- The Telluride Mountain Run is cancelled in 2017
- It will return in 2018
- The new race director will be Jared Vilhauer with Highline Running Adventures
Jared Vilhauer is a long time San Juans local who now lives in Ridgway. In addition to managing Highline Running Adventures, he is also an instructor for Rigging for Rescue and a super accomplished alpine climber, though you wouldn't know that from talking to him because he's the most laid-back dude ever. When I told him I was cancelling TMR he got super pissed and start throwing things and the only way I could get him to calm down was to agree to let him direct the race. But he has too much on his plate this year. Therefore, we are going to cancel the 2017 edition of the Telluride Mountain Run and bring it back in 2018 with Jared at the helm.
I will continue to be involved in some capacity. For the 2018 edition I will help him with supplies and anecdotal advice and snide remarks about the way we used to do things, and after that I probably won't be invited back. But you can rest assured that Jared is at least as responsible as me and possibly even more so, if that's possible. He is going to do a great job directing the race and he will maintain the low-key, mountains-first ethic that I and my associates have promoted through the first four years of the race. TMR will still be TMR.
Although, there is a different race now with the same name, so please don't be confused: THERE WILL BE NO TMR IN 2017, and any other events have no affiliation with our race.
The support of our runners has been overwhelmingly positive, and I'd like to personally apologize for a terrible lack of communication on this matter until now. I have been unsure of what to do for a long time, and then after I made the decision to cancel the race I was hoping to just sort of slip out the back door and not make any noise. But you all spoke up, and it makes me feel so proud to think that TMR means this much to our runners that I want to hug each and every one of you. It makes me think that maybe we were able to channel a certain element of what makes a place like Telluride so wonderful into the experience of running 38 really hard miles. The race existed for you, and because of you, and would literally have been pointless without you. Your support has resurrected it from near-certain doom, and we hope to pay that compliment forward in the form of a continually spectacular event. Thank you so much for your support, and your patience, and your blood, sweat, and curses. We can't wait to have you back in 2018.
This is the end of the important part.
If you want to understand the personal reasons and thoughts that went into these changes, you can read my article about last year's race on Irunfar here. I have also excerpted part of an email I recently sent to the Forest Service explaining the decision. Looking at this now, I realize that the Forest Service is an organization to be admired. They balance countless competing interests with impressive facility, and after four years of working with them I personally felt valued enough to share this much with them. Anyway, check it out:
"I'd just like to follow up on the conversation you had with Jared Vilhauer about his taking over TMR in 2018. I have decided not to direct the race anymore. This is for several reasons that are quite complex and difficult to explain. But they boil down to my feeling that I was not doing enough good for the mountains or the town of Telluride to justify continuing the race. I don't live in Telluride, and even though Durango is close I am not able to be there enough to engage with the community on a deep level. Although we have always bought all our prizes and as many supplies as possible in Telluride and we have donated proceeds within the community, it's hard to feel like we are contributing enough.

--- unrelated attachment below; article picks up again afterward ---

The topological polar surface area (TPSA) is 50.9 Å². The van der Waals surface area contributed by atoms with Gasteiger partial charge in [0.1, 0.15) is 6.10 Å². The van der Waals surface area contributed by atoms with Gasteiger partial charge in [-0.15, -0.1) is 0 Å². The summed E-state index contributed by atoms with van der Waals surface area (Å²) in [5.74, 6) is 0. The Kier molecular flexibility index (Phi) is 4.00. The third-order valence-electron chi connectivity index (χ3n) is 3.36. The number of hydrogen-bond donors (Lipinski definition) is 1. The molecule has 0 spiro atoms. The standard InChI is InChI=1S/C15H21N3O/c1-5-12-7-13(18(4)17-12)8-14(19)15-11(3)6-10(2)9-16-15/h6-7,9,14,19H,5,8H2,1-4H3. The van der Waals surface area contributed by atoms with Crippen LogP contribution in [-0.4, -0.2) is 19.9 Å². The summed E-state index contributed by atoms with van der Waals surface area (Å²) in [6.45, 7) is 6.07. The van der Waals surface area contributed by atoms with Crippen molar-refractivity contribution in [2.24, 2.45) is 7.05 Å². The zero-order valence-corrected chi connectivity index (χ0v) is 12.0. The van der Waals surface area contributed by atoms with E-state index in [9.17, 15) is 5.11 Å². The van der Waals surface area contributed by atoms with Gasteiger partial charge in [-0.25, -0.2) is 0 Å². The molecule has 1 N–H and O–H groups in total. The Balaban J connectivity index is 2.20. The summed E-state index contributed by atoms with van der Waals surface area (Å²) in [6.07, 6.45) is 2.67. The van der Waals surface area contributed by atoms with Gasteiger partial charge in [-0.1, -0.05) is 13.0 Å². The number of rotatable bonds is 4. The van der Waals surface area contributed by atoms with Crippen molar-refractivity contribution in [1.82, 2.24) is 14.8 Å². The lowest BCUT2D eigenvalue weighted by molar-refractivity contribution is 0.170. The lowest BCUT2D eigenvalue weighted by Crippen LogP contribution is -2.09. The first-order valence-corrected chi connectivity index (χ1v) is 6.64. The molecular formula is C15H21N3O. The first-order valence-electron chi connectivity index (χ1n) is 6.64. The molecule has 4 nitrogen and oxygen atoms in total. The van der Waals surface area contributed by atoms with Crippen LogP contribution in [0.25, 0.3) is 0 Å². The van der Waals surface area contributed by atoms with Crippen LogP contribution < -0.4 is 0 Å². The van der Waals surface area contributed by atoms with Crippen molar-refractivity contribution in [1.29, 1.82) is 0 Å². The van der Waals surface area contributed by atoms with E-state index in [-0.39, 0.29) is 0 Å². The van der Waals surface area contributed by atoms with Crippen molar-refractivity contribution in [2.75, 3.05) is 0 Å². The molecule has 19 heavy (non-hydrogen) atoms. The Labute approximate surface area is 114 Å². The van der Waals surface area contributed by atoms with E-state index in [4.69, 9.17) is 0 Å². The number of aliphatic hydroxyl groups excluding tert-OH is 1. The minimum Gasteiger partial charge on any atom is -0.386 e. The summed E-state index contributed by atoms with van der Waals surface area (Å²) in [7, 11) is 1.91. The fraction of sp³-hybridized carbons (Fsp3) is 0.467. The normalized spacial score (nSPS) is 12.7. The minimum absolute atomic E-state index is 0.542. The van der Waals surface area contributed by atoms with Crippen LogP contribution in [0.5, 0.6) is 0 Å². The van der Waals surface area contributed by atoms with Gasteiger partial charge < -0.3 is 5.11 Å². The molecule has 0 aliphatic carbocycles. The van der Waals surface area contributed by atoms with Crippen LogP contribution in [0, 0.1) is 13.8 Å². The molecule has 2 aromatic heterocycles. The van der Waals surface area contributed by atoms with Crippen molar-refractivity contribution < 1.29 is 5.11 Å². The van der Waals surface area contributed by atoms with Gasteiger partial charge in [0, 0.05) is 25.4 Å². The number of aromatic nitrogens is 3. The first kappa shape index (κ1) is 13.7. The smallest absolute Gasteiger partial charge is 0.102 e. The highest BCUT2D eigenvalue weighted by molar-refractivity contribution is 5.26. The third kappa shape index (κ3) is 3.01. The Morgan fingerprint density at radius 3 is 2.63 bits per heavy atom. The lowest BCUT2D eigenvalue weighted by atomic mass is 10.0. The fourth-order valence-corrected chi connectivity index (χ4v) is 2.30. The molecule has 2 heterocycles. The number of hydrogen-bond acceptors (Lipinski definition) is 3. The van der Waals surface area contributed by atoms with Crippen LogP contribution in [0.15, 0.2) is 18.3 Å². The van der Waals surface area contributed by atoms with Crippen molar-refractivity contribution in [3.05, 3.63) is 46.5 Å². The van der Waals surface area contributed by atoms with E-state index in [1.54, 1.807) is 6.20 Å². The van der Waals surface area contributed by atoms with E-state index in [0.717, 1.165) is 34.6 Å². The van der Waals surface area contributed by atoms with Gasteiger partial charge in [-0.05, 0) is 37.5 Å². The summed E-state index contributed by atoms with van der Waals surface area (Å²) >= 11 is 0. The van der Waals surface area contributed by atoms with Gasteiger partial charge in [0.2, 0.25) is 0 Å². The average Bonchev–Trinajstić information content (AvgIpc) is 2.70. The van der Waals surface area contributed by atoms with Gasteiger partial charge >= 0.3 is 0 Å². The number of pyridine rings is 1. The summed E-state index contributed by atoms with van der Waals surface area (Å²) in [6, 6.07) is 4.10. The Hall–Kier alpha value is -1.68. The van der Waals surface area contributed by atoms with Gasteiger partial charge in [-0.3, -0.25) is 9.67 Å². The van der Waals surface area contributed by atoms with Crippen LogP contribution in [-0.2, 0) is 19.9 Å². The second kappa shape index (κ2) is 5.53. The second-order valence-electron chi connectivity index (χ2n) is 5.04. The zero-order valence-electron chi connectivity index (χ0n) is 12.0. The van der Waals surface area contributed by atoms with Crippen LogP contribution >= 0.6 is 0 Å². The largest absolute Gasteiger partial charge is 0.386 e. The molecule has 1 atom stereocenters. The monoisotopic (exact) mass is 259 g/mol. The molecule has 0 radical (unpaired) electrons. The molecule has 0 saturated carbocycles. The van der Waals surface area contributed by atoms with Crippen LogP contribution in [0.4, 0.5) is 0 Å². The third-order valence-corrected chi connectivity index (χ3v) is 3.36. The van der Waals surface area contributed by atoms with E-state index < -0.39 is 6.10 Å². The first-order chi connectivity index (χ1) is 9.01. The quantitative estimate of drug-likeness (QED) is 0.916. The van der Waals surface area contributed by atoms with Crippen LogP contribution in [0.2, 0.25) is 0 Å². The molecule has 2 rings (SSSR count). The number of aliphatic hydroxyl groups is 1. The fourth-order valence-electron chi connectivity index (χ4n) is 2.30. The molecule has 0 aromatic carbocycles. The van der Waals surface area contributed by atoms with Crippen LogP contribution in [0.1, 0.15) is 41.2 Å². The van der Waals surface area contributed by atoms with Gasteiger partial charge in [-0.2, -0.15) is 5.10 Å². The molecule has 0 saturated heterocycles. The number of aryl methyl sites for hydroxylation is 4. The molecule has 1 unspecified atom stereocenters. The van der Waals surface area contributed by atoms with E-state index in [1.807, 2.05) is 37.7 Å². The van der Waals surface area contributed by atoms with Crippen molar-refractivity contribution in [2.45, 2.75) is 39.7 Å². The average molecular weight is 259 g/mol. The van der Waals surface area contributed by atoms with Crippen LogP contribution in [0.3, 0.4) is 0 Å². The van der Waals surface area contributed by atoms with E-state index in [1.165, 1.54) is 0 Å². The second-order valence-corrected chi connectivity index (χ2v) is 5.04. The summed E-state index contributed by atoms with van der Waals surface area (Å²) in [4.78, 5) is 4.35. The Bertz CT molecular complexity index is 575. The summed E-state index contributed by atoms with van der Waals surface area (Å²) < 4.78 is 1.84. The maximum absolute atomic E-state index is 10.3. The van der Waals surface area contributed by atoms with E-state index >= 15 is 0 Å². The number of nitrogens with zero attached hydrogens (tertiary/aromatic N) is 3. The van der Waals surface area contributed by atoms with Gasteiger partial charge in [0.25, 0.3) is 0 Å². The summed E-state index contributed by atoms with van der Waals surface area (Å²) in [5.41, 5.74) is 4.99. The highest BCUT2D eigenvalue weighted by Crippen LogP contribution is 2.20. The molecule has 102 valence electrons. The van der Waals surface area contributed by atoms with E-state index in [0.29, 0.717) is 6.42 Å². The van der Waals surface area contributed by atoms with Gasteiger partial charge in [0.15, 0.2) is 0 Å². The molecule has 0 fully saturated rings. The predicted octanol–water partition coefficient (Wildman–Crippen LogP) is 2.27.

I have also come to feel that Telluride already has enough events and tourists and I've started to worry that TMR is more of a burden than a boost to the community. We have had serious issues with people pulling our course markers and taking offense at our flagging, even after we introduced entirely biodegradable flagging for the offchance that we accidentally forgot one while sweeping. There was a part of me that always wanted to build TMR into a big multinational affair, but I have increasingly come to believe that small events are better for the town and the environment, to the extent that I now think it's probably best if I hold no race at all.
Nevertheless, after creating so much value within the community of mountain runners, it's hard to let go. Despite my misgivings I am deeply proud to have been able to provide a relatively safe but intensely difficult opportunity for people to challenge themselves in one of the most beautiful places in the state, and that is a powerful experience that is hard to describe. Now that I have announced TMR will be suspended this year, there has been an outcry that is actually quite touching. Runners love the race. So when Jared asked if he could take it over I told him absolutely. As you know, he is highly responsible and intelligent and just a good guy in general. Plus, he is a local, he knows the community, and he's deeply committed to putting on the race in the same low-key, sustainably-minded way that we have always tried. I trust him to continue to develop the race in a responsible way."
So there you have it: the story of TMR. It'll be back, but until then I guess you'll just have to head down to the San Juans for a few big runs to remind yourself why you do this crazy sport. This has been a difficult transition, but I'm excited to see it coming together again in a really cool way. Thank you again for all of your support. We're lucky to be part of this community